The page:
divide the SE and the SW. Poole
Councillors have participated in the present regional arrangements
because we believe in regional government (preferably elected!) and we
must do what is best for Poole at the time. However, we constantly argue that the definition of the
regions should be examined, something the Labour Government has not been
prepared to do.
I have always argued that Bournemouth University (largely located in
Poole) should have been named Wessex University.
I do not
favour regional government but I am absolutely opposed to the present
ludicrous boundaries which make an artificial distinction between the
South East and the South West thereby creating peripherality to my own
constituency of Christchurch. The
demise of the Wessex Regional Health Authority is the latest blow that
we have suffered with immediate adverse consequences for our Health
support the principle of regional government and I do not personally
have very fixed views about the precise regional boundaries.
I am certainly sympathetic to the idea that there could be a
when the government’s agenda fore regional government advances I would
want to see the views of people across the various parts of the UK
reflected in the final settlement.
It should not be for government to impose “neat” solutions
such as the South West or South East as the only model for regionalism.
(Lab., Bristol West)
firmly committed to regional govt. having served on the Assoc. of
European Regions, but am not a Wessex Regionalist.
(Lab., Swindon South)
appreciate the historical connections of Wessex and was interested in
your proposals. I have to
say that this issue is rarely raised with me by my constituents.
I can’t recall anyone suggesting Wessex as a regional name or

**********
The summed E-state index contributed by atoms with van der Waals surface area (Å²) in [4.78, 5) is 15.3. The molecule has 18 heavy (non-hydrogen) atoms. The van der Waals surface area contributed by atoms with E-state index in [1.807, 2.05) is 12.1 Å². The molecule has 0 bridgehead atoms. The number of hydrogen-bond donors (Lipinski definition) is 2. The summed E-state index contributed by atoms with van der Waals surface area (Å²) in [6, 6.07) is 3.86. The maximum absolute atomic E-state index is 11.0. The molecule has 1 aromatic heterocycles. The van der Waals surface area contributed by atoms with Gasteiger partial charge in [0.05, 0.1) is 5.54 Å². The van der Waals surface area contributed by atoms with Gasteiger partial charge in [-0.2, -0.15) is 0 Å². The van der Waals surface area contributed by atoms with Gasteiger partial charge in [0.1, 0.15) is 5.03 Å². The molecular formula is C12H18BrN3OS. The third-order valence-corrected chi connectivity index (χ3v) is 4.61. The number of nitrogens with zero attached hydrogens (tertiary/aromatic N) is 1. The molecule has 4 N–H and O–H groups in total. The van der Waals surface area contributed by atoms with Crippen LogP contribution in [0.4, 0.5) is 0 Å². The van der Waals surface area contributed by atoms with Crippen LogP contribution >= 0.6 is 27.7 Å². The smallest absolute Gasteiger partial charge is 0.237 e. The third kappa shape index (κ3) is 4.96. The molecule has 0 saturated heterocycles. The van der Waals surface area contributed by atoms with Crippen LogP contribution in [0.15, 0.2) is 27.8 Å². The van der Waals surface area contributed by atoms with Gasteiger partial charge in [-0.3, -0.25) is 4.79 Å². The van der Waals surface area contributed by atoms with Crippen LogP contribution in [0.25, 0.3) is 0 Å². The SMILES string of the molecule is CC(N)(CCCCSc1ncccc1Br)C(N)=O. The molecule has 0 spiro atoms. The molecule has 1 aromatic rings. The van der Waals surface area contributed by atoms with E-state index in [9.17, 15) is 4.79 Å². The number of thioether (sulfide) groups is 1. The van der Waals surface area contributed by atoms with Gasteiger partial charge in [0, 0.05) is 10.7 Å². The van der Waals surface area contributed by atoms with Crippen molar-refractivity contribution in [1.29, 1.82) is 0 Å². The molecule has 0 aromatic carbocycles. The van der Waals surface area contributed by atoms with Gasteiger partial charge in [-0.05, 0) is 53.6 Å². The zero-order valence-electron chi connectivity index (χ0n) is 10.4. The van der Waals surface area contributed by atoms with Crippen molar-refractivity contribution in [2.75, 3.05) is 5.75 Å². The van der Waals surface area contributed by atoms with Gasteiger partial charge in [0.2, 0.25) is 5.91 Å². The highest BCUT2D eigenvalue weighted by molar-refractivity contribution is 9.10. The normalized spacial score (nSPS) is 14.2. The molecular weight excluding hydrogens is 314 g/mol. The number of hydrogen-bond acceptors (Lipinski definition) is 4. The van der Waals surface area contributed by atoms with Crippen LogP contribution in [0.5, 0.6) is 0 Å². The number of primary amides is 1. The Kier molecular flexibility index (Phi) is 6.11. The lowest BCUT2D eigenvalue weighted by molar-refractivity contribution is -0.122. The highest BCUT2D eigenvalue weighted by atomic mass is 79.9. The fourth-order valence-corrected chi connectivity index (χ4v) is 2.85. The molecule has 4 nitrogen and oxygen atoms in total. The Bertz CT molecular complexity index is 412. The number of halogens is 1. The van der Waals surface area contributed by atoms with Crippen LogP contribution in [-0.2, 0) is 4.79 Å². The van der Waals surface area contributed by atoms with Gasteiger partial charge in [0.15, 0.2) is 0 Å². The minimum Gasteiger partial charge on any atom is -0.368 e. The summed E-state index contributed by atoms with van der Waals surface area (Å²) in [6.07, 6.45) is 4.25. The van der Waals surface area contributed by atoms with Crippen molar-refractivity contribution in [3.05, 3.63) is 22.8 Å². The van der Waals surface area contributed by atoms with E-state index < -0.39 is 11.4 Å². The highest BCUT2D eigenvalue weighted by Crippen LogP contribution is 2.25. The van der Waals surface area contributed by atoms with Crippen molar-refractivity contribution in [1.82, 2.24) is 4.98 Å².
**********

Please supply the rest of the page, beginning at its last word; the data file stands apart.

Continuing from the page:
identity but I would certainly be keen to talk to constituents who felt
strongly about this issue.
I do feel
the priority is to get Government and our existing regional structures
working for the people I represent.
So whilst wanting to be kept informed of your work I would not at
this stage say I supported Wessex over the South West.
However whether or not we are in the same region I think it is
important to have good relations with all out neighbouring counties. And there may be a number of issues where we could work
more effectively with the Wessex Counties e.g. on Paddington/Swindon/M4
corridor issues and I would be keen to support this.
This could in time develop into a stronger Wessex identity.
(Lib. Dem., Romsey)
Hampshire MP who feels we do not instinctively belong in the South East
Region I am broadly in support of your aims.
I might perhaps question the inclusion of Devon – but even so I
believe this is preferable to the existing set-up.
answer your question simply and directly.
I strongly favour a Wessex region (however defined) in preference
to ‘The South-West’ and ‘The South-East’.
The latter are wholly artificial creations, designed to pave the
way for regional government within a European super state.
The entity of Wessex, however, can be justified geographically,
economically and – to a lesser extent – socially, quite apart from
its proud history.
most Members of Parliament and candidates, I am extremely fortunate to
represent my genuine home. I
was born in Plymouth in 1945 – and my parents moved to Salisbury in
1947. Since then I have
spent the majority of my life in Salisbury – or the villages outside
it. I went to school in Salisbury and then in Sherborne.